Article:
Bristol will become the first city within the UK to ban diesel vehicles from entering parts of the city centre in a bid to reduce air pollution.
In a Bristol City Council cabinet meeting on the 5th of November, plans to ban diesel vehicles by 2021 were approved. The ban will mean all privately owned diesel vehicles will not be able to enter the city centre during the day, and commercial vehicles with have to pay a fee.
This makes Bristol the first city within the UK to approve such plans, however in mainland Europe Madrid, Paris, Brussels and Barcelona all have implemented similar plans to ban or charge a fee for diesel vehicles in the city centres, with the aim to reduce pollution.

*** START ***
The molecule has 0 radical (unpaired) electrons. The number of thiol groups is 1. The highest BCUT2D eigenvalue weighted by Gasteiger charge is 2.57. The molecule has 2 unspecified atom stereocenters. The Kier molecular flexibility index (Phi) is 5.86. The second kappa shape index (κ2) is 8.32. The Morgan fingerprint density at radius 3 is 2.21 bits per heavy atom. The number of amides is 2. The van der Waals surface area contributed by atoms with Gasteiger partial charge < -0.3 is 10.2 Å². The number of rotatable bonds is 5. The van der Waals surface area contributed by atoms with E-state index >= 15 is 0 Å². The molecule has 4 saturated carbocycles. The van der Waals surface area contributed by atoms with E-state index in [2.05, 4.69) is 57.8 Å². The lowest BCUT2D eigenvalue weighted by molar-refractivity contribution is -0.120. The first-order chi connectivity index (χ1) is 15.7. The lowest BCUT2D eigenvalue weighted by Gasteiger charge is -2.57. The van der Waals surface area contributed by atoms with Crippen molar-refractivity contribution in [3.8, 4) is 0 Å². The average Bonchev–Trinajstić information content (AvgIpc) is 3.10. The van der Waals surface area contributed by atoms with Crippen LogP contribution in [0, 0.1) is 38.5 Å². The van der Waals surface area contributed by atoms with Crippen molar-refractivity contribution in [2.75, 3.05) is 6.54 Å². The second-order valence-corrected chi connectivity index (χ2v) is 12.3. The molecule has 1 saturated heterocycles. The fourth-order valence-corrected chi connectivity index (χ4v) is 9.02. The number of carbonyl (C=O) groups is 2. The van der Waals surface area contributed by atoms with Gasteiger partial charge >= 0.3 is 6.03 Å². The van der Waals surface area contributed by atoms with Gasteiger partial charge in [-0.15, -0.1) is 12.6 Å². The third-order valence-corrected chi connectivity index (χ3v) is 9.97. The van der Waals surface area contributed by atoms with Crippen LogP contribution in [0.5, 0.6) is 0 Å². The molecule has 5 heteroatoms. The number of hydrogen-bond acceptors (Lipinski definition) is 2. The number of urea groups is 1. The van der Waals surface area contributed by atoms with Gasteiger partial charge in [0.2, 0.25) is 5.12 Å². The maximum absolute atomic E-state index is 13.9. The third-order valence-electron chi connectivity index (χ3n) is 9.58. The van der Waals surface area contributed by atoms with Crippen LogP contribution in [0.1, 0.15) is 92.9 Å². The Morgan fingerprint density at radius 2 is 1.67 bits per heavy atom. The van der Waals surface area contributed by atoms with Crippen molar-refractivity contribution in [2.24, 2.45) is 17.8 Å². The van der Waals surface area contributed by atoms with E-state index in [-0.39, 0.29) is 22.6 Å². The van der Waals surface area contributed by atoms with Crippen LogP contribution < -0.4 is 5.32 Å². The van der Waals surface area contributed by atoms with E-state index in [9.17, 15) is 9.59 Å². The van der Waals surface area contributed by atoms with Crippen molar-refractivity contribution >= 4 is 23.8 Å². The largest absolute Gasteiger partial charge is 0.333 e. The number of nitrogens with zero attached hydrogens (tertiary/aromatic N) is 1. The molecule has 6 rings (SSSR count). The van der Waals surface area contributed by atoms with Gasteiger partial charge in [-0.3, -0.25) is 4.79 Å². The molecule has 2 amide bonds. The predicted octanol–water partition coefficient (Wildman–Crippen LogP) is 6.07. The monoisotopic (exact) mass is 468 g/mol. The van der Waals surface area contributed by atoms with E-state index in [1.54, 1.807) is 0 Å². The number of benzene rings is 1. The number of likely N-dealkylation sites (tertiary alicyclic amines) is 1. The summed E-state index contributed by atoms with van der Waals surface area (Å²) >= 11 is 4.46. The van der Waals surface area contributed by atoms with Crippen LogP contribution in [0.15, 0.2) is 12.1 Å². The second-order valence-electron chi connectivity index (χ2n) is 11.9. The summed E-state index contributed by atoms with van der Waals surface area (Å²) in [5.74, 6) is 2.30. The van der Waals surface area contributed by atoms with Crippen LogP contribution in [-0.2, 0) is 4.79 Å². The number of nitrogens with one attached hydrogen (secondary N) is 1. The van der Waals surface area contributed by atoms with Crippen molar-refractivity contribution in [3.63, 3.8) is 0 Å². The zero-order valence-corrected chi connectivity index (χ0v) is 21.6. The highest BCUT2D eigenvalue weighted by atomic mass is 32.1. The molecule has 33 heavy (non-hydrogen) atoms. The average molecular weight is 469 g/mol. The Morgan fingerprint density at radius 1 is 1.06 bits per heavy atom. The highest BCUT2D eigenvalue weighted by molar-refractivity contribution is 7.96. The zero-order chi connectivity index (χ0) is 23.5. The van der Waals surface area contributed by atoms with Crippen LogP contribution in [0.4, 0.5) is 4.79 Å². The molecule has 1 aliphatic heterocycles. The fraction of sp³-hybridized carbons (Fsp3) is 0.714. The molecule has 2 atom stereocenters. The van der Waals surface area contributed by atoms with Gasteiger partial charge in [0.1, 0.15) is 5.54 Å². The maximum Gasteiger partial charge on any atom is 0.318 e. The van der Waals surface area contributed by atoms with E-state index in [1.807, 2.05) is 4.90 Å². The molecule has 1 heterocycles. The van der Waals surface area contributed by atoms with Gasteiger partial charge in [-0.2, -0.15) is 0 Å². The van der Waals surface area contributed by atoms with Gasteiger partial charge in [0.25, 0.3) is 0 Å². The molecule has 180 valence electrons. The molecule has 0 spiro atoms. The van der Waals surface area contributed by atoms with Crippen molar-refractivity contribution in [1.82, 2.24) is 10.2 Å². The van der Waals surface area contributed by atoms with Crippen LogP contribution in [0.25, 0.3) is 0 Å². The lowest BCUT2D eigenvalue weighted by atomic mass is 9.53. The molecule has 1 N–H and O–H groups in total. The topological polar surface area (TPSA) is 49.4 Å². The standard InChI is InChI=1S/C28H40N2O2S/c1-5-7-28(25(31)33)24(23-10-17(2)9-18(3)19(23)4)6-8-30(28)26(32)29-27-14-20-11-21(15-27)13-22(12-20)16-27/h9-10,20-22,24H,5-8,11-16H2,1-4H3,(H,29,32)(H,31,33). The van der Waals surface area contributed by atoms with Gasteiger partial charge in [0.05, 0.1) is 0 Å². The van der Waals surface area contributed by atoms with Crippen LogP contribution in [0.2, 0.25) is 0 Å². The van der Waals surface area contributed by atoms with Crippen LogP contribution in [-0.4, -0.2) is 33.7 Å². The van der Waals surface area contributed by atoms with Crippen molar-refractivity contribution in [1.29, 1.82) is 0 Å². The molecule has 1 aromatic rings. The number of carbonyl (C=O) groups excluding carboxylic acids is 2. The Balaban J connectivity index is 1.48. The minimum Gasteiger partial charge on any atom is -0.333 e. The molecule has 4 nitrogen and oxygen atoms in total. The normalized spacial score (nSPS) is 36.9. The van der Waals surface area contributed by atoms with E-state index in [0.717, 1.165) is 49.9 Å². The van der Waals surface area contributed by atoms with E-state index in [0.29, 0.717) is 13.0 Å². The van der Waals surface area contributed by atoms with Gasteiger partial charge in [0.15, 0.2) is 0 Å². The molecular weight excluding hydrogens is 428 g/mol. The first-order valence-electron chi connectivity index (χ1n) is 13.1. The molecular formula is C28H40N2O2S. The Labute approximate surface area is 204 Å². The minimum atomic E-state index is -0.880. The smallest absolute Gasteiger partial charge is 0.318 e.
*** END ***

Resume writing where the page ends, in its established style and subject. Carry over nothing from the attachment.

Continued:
The ban will be in affect from 7am to 3pm, 7 days a week, and cover the centre of Bristol and include parts of the M32, the old city, Redcliffe, Spike Island, the Harbourside, and part of Hotwell.
A wider Clean Air Zone has also been approved which will charge vehicles which do not meet emission standards.
For diesel taxis and vans to enter the wider Clean Air Zone, drivers will have to pay a daily charge of £9 and buses and HGVs £100. Private diesel car will not be charged for entering the wider Clean Air Zone.
The ban in the city centre and the wider CAZ will be enforced through a number plate recognition system, similar to the one used to enforce the congestion charge in London. However the specific detail of how much fines will be are yet to be decided.
Full details of where and how the ban will affect Bristol see https://www.cleanairforbristol.org/.